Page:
So, if you hire someone talented and ambitious but who has little or no experience, you’d better be prepared for them to make all those mistakes under your employment.
How will you respond to those mistakes?
Earlier I mentioned that grievance-based semi-truisms lead to lazy thinking. Here’s where that becomes relevant in this post:
Recruiters and hiring managers love the phrase “hire for potential, not experience” because it gives them permission to fall into a comfortable complacency:
- Less experienced people may be less likely to challenge your expertise or authority
- Less experienced people may cheaper
- Less experienced people may be easier to control
Not in all cases, of course, but these are the biases that creep in to support the “potential, not experience” argument.
The lazy thinking part is this: Once you hire a person with great talent and potential, you can count on them to perform with the same reliability as the person who has years of experience.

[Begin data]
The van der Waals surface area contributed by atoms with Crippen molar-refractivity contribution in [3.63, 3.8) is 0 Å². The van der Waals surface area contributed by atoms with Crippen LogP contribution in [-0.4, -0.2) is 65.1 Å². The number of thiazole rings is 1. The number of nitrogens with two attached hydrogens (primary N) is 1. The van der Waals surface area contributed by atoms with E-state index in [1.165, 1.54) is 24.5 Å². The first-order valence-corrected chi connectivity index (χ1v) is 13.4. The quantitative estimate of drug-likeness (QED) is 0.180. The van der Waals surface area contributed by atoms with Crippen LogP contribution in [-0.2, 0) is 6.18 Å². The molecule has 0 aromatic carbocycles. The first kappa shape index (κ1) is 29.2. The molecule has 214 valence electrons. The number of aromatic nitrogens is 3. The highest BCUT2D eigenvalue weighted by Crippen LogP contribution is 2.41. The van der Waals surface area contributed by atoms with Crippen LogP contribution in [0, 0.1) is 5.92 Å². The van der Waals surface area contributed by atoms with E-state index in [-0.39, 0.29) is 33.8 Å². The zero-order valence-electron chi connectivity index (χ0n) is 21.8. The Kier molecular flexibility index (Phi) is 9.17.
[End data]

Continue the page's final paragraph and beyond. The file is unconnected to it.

But you shouldn’t. You should be prepared for them to make all kinds of mistakes.
First-time managers and new executives need guidance, feedback, support, and good coaching because
- They haven’t yet learned to avoid the worst pitfalls
- They haven’t learned how to “manage up” effectively at their new level
- They feel the twin insecurities of needing to prove their worth, while not wanting to show weakness… thus, they may not raise important issues until those things become real problems
- They haven’t yet built up the resilience to rebound from the bad mistakes they are sure to make
I have personally benefited from the “hire for potential” approach several times in my career. It would be disingenuous for me to turn around now and say “it’s wrong.”
Not only that, I believe in promoting young talent into managerial and executive roles. I don’t believe people should wait until they’re “ready” before moving up.
I’ve also worked for wonderful managers who gave me the guidance, feedback, support, and coaching I needed, and I’ve worked for terrible managers who did the opposite.